Monday, September 5, 2011

Tiling the Shower

*Sorry for the long delay in posts. We've been busy working on our house and I have lots to share with you. I've been trying to type up and publish this post for the last 4 days. Blogger is giving me all kinds of trouble. If I spend an hour writing and uploading photos, I spend 3 hours redoing it in every internet browser out there trying to figure out why I am getting error messages. Anyone else having problems with blogger? Seriously, if I have to go through that again, you may never hear from me again.*

It was finally time to conquer the project that I had been dreading. A project I had no experience doing. A project that involved....MATH (gag!). Yes, this project was tiling the shower in our new house. I think what scared me the most was just getting started.

While I love the look of mosaic glass or marble tile, it was way out of our budget.

We had to stick with the most basic tile choices. But I still wanted it to look good, which pretty much narrowed it down to white subway tile (as apposed to standard square tile, which looks cheap and dated, in my opinion).

A look I've seen all over the internet is white subway tile (3x6 tile), with light gray grout instead of standard white grout. I love this look so that's what I went with. Here are some examples:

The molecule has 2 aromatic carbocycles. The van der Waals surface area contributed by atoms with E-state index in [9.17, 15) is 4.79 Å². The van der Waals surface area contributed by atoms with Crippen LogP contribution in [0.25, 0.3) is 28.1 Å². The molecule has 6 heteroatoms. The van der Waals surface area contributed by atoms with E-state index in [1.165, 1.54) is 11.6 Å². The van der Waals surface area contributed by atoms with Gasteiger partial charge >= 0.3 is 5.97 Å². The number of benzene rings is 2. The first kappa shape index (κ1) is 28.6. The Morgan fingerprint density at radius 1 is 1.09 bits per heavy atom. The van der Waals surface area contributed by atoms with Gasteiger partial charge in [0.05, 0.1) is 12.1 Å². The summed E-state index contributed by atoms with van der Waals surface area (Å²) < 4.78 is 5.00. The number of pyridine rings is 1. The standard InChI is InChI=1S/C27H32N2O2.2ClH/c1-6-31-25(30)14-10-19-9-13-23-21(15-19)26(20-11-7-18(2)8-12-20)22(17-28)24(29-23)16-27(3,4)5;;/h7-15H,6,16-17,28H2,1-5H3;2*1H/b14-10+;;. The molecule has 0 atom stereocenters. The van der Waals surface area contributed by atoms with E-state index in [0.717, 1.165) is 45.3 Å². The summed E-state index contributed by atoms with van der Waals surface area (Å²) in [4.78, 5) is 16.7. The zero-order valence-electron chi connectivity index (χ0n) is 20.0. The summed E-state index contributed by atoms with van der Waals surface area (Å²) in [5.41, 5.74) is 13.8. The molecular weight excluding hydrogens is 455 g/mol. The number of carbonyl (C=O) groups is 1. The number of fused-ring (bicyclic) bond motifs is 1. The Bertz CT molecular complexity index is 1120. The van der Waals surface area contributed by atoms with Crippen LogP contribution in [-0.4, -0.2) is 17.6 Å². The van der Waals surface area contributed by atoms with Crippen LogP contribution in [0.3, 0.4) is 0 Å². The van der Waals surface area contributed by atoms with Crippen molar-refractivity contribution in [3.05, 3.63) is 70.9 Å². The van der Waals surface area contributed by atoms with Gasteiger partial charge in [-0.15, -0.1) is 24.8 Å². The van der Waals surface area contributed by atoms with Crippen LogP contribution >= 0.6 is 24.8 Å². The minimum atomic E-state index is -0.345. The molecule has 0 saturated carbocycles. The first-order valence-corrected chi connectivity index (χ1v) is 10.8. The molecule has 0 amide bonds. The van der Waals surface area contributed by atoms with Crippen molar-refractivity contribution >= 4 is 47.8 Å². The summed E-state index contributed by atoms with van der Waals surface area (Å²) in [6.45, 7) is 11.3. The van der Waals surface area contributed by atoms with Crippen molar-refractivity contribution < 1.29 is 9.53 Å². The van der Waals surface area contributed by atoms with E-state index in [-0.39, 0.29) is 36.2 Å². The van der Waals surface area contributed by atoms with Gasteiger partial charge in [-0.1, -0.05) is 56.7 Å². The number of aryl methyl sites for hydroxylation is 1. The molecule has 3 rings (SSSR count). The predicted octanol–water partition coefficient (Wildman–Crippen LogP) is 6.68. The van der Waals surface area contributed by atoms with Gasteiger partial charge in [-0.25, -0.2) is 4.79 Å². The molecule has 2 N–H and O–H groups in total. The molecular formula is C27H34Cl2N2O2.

Gaaah! A girl can dream can't see she?

Everyone told me that tiling was easy, but we had to go and complicate it by adding recessed shelves into the wall for shampoo bottles. Such as these:

The last picture is closest to what ours will look like. We were going to add a second short shelf below the large one, for a bar of soap and razors, but I was already freaking out about doing any shelf, so a small one that you can barely fit your hands in seemed way too much for a novice to take on.

Notice how on the white shelf above, that the top and bottom of it fall exactly on a grout line so that they didn't have to make weird L cuts on the tile like the natural stone shelf above that. Also, the inside of the shelf has to be trim with tile that doesn't have a raw edge showing.